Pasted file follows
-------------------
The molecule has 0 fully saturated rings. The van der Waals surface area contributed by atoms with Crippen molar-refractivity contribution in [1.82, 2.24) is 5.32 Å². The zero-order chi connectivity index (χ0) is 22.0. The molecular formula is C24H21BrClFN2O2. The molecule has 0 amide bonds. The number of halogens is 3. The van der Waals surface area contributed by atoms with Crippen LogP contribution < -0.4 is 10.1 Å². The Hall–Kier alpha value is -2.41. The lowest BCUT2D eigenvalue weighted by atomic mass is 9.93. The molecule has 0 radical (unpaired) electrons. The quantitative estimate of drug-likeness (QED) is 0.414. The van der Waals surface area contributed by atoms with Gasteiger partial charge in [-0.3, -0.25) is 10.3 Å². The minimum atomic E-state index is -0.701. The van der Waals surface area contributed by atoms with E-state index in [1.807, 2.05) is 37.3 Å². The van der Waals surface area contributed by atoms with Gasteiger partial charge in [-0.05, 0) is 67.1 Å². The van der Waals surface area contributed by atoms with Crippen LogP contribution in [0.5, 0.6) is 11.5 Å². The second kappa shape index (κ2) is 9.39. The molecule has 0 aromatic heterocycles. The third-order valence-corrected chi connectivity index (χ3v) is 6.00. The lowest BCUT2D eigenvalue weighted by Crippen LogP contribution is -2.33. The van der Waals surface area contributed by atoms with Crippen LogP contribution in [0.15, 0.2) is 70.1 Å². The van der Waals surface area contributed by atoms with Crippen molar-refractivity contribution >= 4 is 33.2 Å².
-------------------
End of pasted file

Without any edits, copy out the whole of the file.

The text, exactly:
The molecule has 0 fully saturated rings. The van der Waals surface area contributed by atoms with Crippen molar-refractivity contribution in [1.82, 2.24) is 5.32 Å². The zero-order chi connectivity index (χ0) is 22.0. The molecular formula is C24H21BrClFN2O2. The molecule has 0 amide bonds. The number of halogens is 3. The van der Waals surface area contributed by atoms with Crippen LogP contribution < -0.4 is 10.1 Å². The Hall–Kier alpha value is -2.41. The lowest BCUT2D eigenvalue weighted by atomic mass is 9.93. The molecule has 0 radical (unpaired) electrons. The quantitative estimate of drug-likeness (QED) is 0.414. The van der Waals surface area contributed by atoms with Gasteiger partial charge in [-0.3, -0.25) is 10.3 Å². The minimum atomic E-state index is -0.701. The van der Waals surface area contributed by atoms with E-state index in [1.807, 2.05) is 37.3 Å². The van der Waals surface area contributed by atoms with Gasteiger partial charge in [-0.05, 0) is 67.1 Å². The van der Waals surface area contributed by atoms with Crippen LogP contribution in [0.5, 0.6) is 11.5 Å². The second kappa shape index (κ2) is 9.39. The molecule has 0 aromatic heterocycles. The third-order valence-corrected chi connectivity index (χ3v) is 6.00. The lowest BCUT2D eigenvalue weighted by Crippen LogP contribution is -2.33. The van der Waals surface area contributed by atoms with Crippen LogP contribution in [0.15, 0.2) is 70.1 Å². The van der Waals surface area contributed by atoms with Crippen molar-refractivity contribution >= 4 is 33.2 Å².